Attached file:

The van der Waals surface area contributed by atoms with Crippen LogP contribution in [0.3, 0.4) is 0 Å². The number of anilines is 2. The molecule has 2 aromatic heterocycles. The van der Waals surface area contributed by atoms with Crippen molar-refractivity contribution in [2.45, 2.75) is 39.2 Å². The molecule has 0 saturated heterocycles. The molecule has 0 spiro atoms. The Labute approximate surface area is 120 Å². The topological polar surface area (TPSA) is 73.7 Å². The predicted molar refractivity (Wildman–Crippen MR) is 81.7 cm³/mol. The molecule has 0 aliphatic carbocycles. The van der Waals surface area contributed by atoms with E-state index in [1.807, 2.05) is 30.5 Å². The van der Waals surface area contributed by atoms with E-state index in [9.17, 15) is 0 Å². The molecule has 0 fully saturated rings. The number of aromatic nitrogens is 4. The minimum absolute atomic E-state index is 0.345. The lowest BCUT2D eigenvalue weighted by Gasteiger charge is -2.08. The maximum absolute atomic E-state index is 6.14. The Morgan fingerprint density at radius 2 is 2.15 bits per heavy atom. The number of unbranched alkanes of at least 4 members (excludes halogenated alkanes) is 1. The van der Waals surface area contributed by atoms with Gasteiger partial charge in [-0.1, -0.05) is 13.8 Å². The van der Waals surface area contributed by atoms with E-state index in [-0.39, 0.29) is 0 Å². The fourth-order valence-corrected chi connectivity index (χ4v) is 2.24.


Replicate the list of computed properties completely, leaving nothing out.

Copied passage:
The van der Waals surface area contributed by atoms with Crippen LogP contribution in [0.3, 0.4) is 0 Å². The number of anilines is 2. The molecule has 2 aromatic heterocycles. The van der Waals surface area contributed by atoms with Crippen molar-refractivity contribution in [2.45, 2.75) is 39.2 Å². The molecule has 0 saturated heterocycles. The molecule has 0 spiro atoms. The Labute approximate surface area is 120 Å². The topological polar surface area (TPSA) is 73.7 Å². The predicted molar refractivity (Wildman–Crippen MR) is 81.7 cm³/mol. The molecule has 0 aliphatic carbocycles. The van der Waals surface area contributed by atoms with E-state index in [1.807, 2.05) is 30.5 Å². The van der Waals surface area contributed by atoms with E-state index in [9.17, 15) is 0 Å². The molecule has 0 fully saturated rings. The number of aromatic nitrogens is 4. The minimum absolute atomic E-state index is 0.345. The lowest BCUT2D eigenvalue weighted by Gasteiger charge is -2.08. The maximum absolute atomic E-state index is 6.14. The Morgan fingerprint density at radius 2 is 2.15 bits per heavy atom. The number of unbranched alkanes of at least 4 members (excludes halogenated alkanes) is 1. The van der Waals surface area contributed by atoms with Gasteiger partial charge in [-0.1, -0.05) is 13.8 Å². The van der Waals surface area contributed by atoms with E-state index in [-0.39, 0.29) is 0 Å². The fourth-order valence-corrected chi connectivity index (χ4v) is 2.24.